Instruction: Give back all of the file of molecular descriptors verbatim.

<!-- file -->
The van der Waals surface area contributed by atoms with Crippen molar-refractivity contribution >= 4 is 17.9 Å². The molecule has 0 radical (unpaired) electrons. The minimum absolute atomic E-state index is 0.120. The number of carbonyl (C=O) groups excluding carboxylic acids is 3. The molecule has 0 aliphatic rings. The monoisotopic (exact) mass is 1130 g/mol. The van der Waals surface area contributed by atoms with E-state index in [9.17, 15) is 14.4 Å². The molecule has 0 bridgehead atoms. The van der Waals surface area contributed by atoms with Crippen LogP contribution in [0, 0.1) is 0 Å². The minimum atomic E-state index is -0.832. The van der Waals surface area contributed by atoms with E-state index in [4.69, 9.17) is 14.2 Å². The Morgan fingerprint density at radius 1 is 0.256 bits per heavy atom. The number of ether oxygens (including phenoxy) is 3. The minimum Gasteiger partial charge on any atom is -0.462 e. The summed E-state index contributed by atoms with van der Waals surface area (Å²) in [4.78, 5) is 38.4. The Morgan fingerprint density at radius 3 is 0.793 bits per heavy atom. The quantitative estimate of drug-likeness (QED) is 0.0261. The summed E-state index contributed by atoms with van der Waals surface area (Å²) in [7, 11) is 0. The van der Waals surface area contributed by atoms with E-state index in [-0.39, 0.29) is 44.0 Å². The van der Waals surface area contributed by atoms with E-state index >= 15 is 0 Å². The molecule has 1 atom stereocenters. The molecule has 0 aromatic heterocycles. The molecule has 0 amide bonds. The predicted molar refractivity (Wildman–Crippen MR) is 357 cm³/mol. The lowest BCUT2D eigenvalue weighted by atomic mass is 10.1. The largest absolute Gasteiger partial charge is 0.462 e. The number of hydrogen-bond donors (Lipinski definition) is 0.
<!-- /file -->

The van der Waals surface area contributed by atoms with Crippen molar-refractivity contribution >= 4 is 17.9 Å². The molecule has 0 radical (unpaired) electrons. The minimum absolute atomic E-state index is 0.120. The number of carbonyl (C=O) groups excluding carboxylic acids is 3. The molecule has 0 aliphatic rings. The monoisotopic (exact) mass is 1130 g/mol. The van der Waals surface area contributed by atoms with E-state index in [9.17, 15) is 14.4 Å². The molecule has 0 bridgehead atoms. The van der Waals surface area contributed by atoms with Crippen LogP contribution in [0, 0.1) is 0 Å². The minimum atomic E-state index is -0.832. The van der Waals surface area contributed by atoms with E-state index in [4.69, 9.17) is 14.2 Å². The Morgan fingerprint density at radius 1 is 0.256 bits per heavy atom. The number of ether oxygens (including phenoxy) is 3. The minimum Gasteiger partial charge on any atom is -0.462 e. The summed E-state index contributed by atoms with van der Waals surface area (Å²) in [4.78, 5) is 38.4. The Morgan fingerprint density at radius 3 is 0.793 bits per heavy atom. The quantitative estimate of drug-likeness (QED) is 0.0261. The summed E-state index contributed by atoms with van der Waals surface area (Å²) in [7, 11) is 0. The van der Waals surface area contributed by atoms with E-state index in [-0.39, 0.29) is 44.0 Å². The van der Waals surface area contributed by atoms with E-state index >= 15 is 0 Å². The molecule has 1 atom stereocenters. The molecule has 0 aromatic heterocycles. The molecule has 0 amide bonds. The predicted molar refractivity (Wildman–Crippen MR) is 357 cm³/mol. The lowest BCUT2D eigenvalue weighted by atomic mass is 10.1. The largest absolute Gasteiger partial charge is 0.462 e. The number of hydrogen-bond donors (Lipinski definition) is 0.